I’m pleased to have as my next guest on the Crime Cafe podcast thriller author Kristin Helling. Her website URL may include the words “ordinary writer”, but don’t you believe it! 🙂
As part of her guest post, Kristin’s giving away a free copy of the first book in her series, THE ALTRUISM EFFECT. I’m reading it now and it’s chilling. Not chillin’ (as in relaxing), but chilling (italicized and with an exclamation point)!
If you’d like to enter the random drawing for a signed print copy of the book PLUS a self-defense cat keychain that her protagonist could have totally used, just email Kristin at author[at]kristinhelling[dot]com with “Crime Cafe giveaway” in the subject line. You have until Tuesday, Feb. 20, 2018, to enter this giveaway!
In any case and without further ado, here’s Kristin! 🙂
For me, it was always about the writing. I knew I wanted to be an author from a young age. My Mom kept a book that I “wrote” when I was 5-years-old. I story boarded the plot about my Grandma’s dog playing in the snow (I grew up on Lake Erie in Pennsylvania, my whole childhood was about the snow, haha). When I was in middle school, I started my first novel. It was part of a trilogy that I wrote and queried all through high school to traditional publishers and literary agents. It was never picked up, and for good reason. (Of course, that book will never see the light of day. It’s locked far, far deep in a drawer and will never be found. Everyone needs one of those, right?)
I didn’t want to go to college. I would have rather traveled the world for experience, and used the time spent getting a degree to write what I wanted to write. Alas, my Mom gave me the guilt trip that she wanted me to have opportunities that she didn’t have, and that I needed a degree to show my credibility and dedication to something. So, I went for an English writing degree, with an 18-hour minor in psychology (and I’m still paying for my student loans even though I’m close to 30… at least I still got to travel some).
Taking psychology as a second choice was a no brainer for me. It made the most sense to study a subject that allowed me to examine the minds and tendencies of people. It allowed me to train myself how to get into the motivations of the characters I wrote on the page. If I was going to spend time and money in academics, I might as well use it for research, right?
After graduating college, I decided to make the business decision to go Indie. The market was changing, and the pros outweighed the cons for me when it came to Indie publishing. My writing colleague J. R. Frontera and I opened a publishing imprint called Wordwraith Books.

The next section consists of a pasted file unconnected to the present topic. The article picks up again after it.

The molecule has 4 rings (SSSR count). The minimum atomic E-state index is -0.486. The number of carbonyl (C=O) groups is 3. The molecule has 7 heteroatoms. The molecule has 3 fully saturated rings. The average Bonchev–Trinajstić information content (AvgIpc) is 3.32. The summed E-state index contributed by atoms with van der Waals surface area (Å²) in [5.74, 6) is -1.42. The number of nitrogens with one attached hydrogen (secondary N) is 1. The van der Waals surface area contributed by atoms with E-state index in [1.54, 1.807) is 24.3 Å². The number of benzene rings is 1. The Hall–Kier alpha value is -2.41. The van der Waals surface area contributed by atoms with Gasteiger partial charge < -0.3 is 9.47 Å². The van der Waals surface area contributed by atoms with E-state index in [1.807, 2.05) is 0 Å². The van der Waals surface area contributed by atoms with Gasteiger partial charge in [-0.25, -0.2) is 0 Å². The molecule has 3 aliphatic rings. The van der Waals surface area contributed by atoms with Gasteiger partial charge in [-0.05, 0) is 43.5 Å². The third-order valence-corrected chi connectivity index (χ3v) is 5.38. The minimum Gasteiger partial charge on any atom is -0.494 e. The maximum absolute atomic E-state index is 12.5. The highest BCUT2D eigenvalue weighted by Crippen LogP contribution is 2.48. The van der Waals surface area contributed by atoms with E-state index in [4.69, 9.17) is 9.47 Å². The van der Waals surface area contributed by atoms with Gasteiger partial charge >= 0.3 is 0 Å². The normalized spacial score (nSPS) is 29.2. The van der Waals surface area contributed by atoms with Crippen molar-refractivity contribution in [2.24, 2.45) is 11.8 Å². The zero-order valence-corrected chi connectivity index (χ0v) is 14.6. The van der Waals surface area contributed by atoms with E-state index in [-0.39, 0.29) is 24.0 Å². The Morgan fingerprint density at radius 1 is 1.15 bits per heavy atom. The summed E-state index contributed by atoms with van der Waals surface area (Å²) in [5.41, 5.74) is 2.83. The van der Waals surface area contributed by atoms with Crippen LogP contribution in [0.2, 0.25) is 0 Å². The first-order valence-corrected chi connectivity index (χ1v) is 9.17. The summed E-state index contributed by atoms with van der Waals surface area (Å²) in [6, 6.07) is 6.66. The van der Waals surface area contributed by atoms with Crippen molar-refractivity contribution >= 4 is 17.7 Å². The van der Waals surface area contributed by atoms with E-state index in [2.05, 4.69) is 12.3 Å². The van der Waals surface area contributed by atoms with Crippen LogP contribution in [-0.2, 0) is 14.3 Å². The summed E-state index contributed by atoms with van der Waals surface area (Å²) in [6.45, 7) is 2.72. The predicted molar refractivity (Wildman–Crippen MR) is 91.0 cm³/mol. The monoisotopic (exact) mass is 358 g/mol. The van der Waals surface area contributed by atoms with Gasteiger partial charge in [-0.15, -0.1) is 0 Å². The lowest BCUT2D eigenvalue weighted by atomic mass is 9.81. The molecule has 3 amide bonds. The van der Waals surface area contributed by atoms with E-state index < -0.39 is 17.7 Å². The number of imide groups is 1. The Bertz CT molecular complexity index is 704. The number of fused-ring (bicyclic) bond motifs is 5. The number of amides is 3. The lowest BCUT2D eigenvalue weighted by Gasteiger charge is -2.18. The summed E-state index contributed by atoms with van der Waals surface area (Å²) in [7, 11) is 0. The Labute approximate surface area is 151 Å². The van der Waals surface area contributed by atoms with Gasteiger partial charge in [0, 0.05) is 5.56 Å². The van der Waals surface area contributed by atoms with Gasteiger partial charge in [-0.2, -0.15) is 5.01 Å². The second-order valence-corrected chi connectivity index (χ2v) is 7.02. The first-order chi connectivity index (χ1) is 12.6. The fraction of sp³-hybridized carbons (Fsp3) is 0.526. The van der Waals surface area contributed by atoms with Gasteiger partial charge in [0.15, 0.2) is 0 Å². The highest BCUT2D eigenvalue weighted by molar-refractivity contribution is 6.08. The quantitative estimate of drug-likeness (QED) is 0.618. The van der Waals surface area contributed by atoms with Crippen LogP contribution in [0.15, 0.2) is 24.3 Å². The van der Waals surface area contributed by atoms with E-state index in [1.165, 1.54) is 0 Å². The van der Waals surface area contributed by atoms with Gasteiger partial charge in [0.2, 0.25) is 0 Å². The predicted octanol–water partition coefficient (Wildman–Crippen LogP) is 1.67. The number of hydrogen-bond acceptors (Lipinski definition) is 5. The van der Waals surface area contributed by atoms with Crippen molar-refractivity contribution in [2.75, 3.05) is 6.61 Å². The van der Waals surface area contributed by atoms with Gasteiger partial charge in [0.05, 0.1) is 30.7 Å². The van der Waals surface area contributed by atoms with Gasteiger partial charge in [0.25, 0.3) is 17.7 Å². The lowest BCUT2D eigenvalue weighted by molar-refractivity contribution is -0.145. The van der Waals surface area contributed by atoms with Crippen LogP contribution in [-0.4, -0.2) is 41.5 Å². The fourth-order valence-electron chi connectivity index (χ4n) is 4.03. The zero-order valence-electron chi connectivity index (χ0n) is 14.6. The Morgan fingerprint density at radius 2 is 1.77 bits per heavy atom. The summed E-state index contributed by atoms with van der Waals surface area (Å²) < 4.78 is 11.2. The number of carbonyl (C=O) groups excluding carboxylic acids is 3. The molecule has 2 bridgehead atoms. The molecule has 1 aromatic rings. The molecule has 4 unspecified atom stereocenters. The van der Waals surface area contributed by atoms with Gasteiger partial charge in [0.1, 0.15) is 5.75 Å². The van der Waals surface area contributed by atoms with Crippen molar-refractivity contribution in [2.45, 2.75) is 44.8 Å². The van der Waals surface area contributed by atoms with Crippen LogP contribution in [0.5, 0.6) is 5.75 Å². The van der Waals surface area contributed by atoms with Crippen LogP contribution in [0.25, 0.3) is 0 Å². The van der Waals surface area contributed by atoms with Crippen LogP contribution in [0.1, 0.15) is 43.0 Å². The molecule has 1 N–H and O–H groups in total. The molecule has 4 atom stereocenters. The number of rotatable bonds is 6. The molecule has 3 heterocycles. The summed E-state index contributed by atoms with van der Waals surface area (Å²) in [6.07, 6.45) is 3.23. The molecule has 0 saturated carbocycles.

As I started writing novels, it was only natural that psychology showed up as a prominent theme.
I am currently working on a 4-book series called The Mastermind Murderers. The premise is about recollecting psychological studies from history and rebirthing them into our modern day. Book One, The Altruism Effect, highlights the Stanford Prison Experiment from 1971. Book Two, The Bystander Effect, derived from the Kitty Genovese case of 1964. Book Three, The Carbon Effect, to be released in APRIL 2018, showcases the Milgram Experiment of 1974— an experiment that shocked the world. Literally. And though my intentions are quite clear in the cases I’ve chosen to write about, they are disguised so that most readers may not even know where my inspiration came from.
Why do I choose to bring up psychological experiments from the past? It’s hard not to think that perhaps I am wanting to pay tribute to these experiments, even though many of those involved have suffered and even lost their lives. This is not why I do it. Each case proved a valuable lesson to all of humanity, and those are the themes that I want to remind people of. On the other hand, if they’ve never heard of the case before— it brings new light to a history long forgotten.
Like most writer’s, I do heavy research, and living inside the minds of murderers and psycho’s weighs on me. I often need a strong mental break after being immersed deeply into these unique, yet deviant characters. So in between my thriller crime novels, I write children’s books. It changes the gears in my brain completely and gives me a much-needed break. I love the balance to my writing life.
I love stories that make you think. The ones that have familiar tropes, done in a completely original and new way.
Readers want stories they can relate with. Characters they can root for. When I think about what makes a great story, it’s the ones that are character driven.
Humans just want to make a connection.
If I could hope one thing about the way my writing is received, it’d be to achieve just that.